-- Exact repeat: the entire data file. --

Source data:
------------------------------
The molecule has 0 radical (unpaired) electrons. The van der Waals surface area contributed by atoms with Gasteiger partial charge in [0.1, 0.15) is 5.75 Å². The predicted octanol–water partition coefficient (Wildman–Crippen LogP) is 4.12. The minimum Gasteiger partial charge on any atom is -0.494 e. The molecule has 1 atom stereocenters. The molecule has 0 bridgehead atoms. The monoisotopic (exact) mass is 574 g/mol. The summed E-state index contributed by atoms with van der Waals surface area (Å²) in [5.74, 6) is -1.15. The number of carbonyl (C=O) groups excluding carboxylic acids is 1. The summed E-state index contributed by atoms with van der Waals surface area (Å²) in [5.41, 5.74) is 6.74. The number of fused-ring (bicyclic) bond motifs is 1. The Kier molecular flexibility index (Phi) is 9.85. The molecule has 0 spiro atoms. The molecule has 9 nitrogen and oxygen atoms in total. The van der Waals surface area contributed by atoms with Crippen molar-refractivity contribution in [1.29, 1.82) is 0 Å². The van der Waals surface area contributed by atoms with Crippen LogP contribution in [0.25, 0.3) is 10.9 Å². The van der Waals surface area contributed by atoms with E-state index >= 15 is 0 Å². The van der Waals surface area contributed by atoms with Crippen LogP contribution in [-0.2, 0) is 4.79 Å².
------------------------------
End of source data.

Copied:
The molecule has 0 radical (unpaired) electrons. The van der Waals surface area contributed by atoms with Gasteiger partial charge in [0.1, 0.15) is 5.75 Å². The predicted octanol–water partition coefficient (Wildman–Crippen LogP) is 4.12. The minimum Gasteiger partial charge on any atom is -0.494 e. The molecule has 1 atom stereocenters. The molecule has 0 bridgehead atoms. The monoisotopic (exact) mass is 574 g/mol. The summed E-state index contributed by atoms with van der Waals surface area (Å²) in [5.74, 6) is -1.15. The number of carbonyl (C=O) groups excluding carboxylic acids is 1. The summed E-state index contributed by atoms with van der Waals surface area (Å²) in [5.41, 5.74) is 6.74. The number of fused-ring (bicyclic) bond motifs is 1. The Kier molecular flexibility index (Phi) is 9.85. The molecule has 0 spiro atoms. The molecule has 9 nitrogen and oxygen atoms in total. The van der Waals surface area contributed by atoms with Crippen molar-refractivity contribution in [1.29, 1.82) is 0 Å². The van der Waals surface area contributed by atoms with Crippen LogP contribution in [0.25, 0.3) is 10.9 Å². The van der Waals surface area contributed by atoms with E-state index >= 15 is 0 Å². The van der Waals surface area contributed by atoms with Crippen LogP contribution in [-0.2, 0) is 4.79 Å².